When did it become the status quo for user's data to be mined without question?
Google has admitted what many of us felt we knew anyway, namely, that it would be unreasonable to expect privacy when using their email software. Gmail has 425 million users worldwide, including me, and while I was never arrogant enough to assume that the company took any interest in the daily back and forth with my boyfriend concerning what’s for dinner (“not fish please, I had fish yesterday, for lunch”), I always assumed there must be some kind of machine scanning my inbox. How else could I have remained free from penis enlargement advertisements for so long?
As Eric Schmidt, Google’s executive chairman, has said before: “Google policy is to get right up to the creepy line and not cross it.” I would extend this assertion to most of the internet (although, of course, there are corners of this world wide web where the creepy line is but a minuscule speck in the rearview mirror).
Do we assume that anything we do online is confidential? Clearly the pleasingly named Mr Lube of Toronto, Canada, forgot that people were listening when he tweeted that he “needed a spliff or two” and was promptly retweeted by the police, but he is perhaps a rare case. Having grown up online, I never really believed that any of it was private. Even when, aged 13, I was contributing awful poetry about boys at school to my anonymous teen open diary, I lived in constant fear that some fellow pupil would discover it, print it out, and distribute it like flyers in the sports hall. But then, I was a paranoid child, always trying to detect the presence of phone tappers by yelling out what I presumed to be “key words” for CIA intervention (“Roswell!”, “White House!”, “Bolshevik!”)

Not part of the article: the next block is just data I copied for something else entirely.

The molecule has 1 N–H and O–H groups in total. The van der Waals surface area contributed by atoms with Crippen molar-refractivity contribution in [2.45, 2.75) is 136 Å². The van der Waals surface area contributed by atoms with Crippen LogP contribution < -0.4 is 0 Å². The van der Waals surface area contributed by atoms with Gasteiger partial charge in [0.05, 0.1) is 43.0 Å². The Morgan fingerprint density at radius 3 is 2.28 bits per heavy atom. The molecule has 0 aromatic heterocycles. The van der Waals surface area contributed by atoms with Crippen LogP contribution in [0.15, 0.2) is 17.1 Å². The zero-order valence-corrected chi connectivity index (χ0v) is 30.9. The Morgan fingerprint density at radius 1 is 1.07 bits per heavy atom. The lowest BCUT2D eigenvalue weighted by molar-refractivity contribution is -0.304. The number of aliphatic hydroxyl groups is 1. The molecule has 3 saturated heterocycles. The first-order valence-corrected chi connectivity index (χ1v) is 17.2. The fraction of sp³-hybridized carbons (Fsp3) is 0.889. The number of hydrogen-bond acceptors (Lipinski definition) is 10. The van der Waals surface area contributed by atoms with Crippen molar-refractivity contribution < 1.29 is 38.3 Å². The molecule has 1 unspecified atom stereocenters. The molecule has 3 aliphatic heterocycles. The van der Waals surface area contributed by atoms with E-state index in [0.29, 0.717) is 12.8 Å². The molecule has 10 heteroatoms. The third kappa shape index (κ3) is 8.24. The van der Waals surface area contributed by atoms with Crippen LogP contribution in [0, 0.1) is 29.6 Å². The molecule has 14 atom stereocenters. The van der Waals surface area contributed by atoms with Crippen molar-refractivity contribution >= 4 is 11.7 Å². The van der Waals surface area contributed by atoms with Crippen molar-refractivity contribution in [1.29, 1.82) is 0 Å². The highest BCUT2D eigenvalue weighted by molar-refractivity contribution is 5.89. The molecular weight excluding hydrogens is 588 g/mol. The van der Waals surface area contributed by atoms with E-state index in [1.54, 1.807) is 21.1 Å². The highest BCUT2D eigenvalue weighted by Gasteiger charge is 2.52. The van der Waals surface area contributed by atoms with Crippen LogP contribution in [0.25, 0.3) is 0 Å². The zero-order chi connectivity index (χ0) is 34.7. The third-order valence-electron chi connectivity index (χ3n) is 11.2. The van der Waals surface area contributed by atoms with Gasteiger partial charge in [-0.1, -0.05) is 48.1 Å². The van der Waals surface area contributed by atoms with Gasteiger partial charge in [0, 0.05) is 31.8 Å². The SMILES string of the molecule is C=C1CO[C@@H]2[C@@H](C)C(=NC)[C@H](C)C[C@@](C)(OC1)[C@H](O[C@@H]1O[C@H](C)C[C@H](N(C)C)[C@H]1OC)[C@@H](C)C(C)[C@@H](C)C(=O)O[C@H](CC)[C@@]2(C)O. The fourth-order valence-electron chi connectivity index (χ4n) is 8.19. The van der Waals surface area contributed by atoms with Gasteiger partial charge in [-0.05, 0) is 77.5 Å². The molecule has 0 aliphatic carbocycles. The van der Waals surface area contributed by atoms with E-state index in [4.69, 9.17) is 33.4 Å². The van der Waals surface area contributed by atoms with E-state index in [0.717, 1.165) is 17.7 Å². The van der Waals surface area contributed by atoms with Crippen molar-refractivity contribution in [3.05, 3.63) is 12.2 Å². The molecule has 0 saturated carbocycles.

Of course, having no “reasonable expectation” that our communications should be confidential doesn’t mean that we can’t also wish that they actually were. It’s about how the information is used just as much as it’s about how it is monitored. As we saw this week when the British Library’s internet filters blocked Shakespeare’s Hamlet as “violent content”, this technology is not infallible. Perhaps there are hundreds of thoughtfully penned erotic emails from lovers past and present intended for my eyes only, languishing somewhere in cyberspace alongside Viagra testimonials. The thought saddens me.
Furthermore, when David Cameron’s Pornmaggeddon is implemented at the end of this year, seemingly arbitrarily (I thought there would be a consultation period, or a white paper, or something, but apparently he can just command ISPs to do his bidding), there will be lots of people who have opted in, myself included, who will be wondering just how that information may be used in the future. Will I be put on some kind of list? What if my partner and I want to adopt a child someday?
Perhaps it’s best to turn one’s back on the internet altogether. A study published this week found that the public nature of Facebook makes you miserable and lonely anyway. Those in need of sexual stimulation could just print out James Joyce’s letters to Nora, and anything truly confidential could be baked into a pizza topping. As for what’s for dinner, I suppose he’ll just have to eat whatever turns up.
guardian.co.uk © Guardian News & Media Limited 2010